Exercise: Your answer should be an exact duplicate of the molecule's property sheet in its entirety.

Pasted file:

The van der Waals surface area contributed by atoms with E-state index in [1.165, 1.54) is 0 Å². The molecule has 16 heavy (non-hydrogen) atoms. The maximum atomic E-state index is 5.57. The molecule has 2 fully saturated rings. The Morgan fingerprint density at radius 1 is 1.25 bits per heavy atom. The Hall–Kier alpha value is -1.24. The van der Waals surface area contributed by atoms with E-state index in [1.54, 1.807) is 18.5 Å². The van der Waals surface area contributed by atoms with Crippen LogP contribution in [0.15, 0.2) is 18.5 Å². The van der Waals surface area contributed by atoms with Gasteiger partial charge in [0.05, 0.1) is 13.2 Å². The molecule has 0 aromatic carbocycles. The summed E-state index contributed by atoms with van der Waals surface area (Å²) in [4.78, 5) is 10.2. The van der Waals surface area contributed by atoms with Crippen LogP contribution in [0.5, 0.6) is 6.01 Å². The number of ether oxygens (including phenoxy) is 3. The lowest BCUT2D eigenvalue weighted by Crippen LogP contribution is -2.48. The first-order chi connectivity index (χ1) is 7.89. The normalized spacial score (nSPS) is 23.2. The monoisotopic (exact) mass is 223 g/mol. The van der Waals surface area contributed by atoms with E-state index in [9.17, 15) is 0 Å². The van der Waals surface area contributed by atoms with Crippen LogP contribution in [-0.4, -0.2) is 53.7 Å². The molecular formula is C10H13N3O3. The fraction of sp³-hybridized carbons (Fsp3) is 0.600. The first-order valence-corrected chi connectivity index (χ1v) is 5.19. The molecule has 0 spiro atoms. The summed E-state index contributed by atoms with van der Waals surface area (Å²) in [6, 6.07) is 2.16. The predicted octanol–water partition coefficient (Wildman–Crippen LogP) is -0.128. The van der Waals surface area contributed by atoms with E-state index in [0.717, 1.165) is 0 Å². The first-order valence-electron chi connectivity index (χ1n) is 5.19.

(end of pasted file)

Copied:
The van der Waals surface area contributed by atoms with E-state index in [1.165, 1.54) is 0 Å². The molecule has 16 heavy (non-hydrogen) atoms. The maximum atomic E-state index is 5.57. The molecule has 2 fully saturated rings. The Morgan fingerprint density at radius 1 is 1.25 bits per heavy atom. The Hall–Kier alpha value is -1.24. The van der Waals surface area contributed by atoms with E-state index in [1.54, 1.807) is 18.5 Å². The van der Waals surface area contributed by atoms with Crippen LogP contribution in [0.15, 0.2) is 18.5 Å². The van der Waals surface area contributed by atoms with Gasteiger partial charge in [0.05, 0.1) is 13.2 Å². The molecule has 0 aromatic carbocycles. The summed E-state index contributed by atoms with van der Waals surface area (Å²) in [4.78, 5) is 10.2. The van der Waals surface area contributed by atoms with Crippen LogP contribution in [0.5, 0.6) is 6.01 Å². The number of ether oxygens (including phenoxy) is 3. The lowest BCUT2D eigenvalue weighted by Crippen LogP contribution is -2.48. The first-order chi connectivity index (χ1) is 7.89. The normalized spacial score (nSPS) is 23.2. The monoisotopic (exact) mass is 223 g/mol. The van der Waals surface area contributed by atoms with E-state index in [9.17, 15) is 0 Å². The van der Waals surface area contributed by atoms with Crippen LogP contribution in [-0.4, -0.2) is 53.7 Å². The molecular formula is C10H13N3O3. The fraction of sp³-hybridized carbons (Fsp3) is 0.600. The first-order valence-corrected chi connectivity index (χ1v) is 5.19. The molecule has 0 spiro atoms. The summed E-state index contributed by atoms with van der Waals surface area (Å²) in [6, 6.07) is 2.16. The predicted octanol–water partition coefficient (Wildman–Crippen LogP) is -0.128. The van der Waals surface area contributed by atoms with E-state index in [0.717, 1.165) is 0 Å². The first-order valence-electron chi connectivity index (χ1n) is 5.19.